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Booker T. Washington’s prescription for greatness

The following excerpt is from an article that originally appeared on WND Faith

Booker T. Washington

Booker T. Washington, the founder of Tuskegee Institute, delivered an address at Memorial Hall in Columbus, Ohio, May 24, 1900. The description was recorded in “The Booker T. Washington Papers,” Vol. 5: 1899-1900, (University of Illinois Press, 1976, p. 543-544): “Dr. Washington walked on the stage at Memorial Hall with a firm, confident tread, as one sure of his ground. His shoulders are broad and six feet of stature gives strength and poise to command respect. His hair is close cut and gives him the aspect of a war dog with all its tenacious fighting spirit. The eyes, however, gleam with kindliness and they temper the appearance of the latent fighting forces. … His jaw has the firmness of one who has the courage to stand by his convictions. …”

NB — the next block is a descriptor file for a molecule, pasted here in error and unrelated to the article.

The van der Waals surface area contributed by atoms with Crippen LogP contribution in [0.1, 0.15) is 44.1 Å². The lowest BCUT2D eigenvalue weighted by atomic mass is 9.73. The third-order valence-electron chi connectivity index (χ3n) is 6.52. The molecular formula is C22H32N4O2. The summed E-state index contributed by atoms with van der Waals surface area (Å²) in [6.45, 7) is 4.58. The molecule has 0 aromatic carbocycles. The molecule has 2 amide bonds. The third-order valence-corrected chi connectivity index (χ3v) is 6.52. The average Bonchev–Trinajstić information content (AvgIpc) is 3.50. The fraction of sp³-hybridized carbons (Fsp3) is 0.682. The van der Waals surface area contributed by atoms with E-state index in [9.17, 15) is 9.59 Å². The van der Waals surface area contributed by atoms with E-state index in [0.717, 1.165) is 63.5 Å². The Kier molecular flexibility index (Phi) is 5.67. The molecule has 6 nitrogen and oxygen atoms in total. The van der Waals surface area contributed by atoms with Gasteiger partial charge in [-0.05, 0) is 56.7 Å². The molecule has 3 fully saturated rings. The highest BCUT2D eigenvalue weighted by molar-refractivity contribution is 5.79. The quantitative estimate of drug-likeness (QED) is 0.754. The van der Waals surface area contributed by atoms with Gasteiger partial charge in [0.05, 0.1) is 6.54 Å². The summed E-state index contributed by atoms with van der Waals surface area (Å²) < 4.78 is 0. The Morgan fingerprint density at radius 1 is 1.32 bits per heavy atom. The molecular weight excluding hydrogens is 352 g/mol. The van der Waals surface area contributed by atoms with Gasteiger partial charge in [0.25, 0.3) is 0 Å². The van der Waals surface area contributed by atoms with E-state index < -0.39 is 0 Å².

The description of Booker T. Washington continued: “‘It’s easy to see how that man succeeds,’ whispered a

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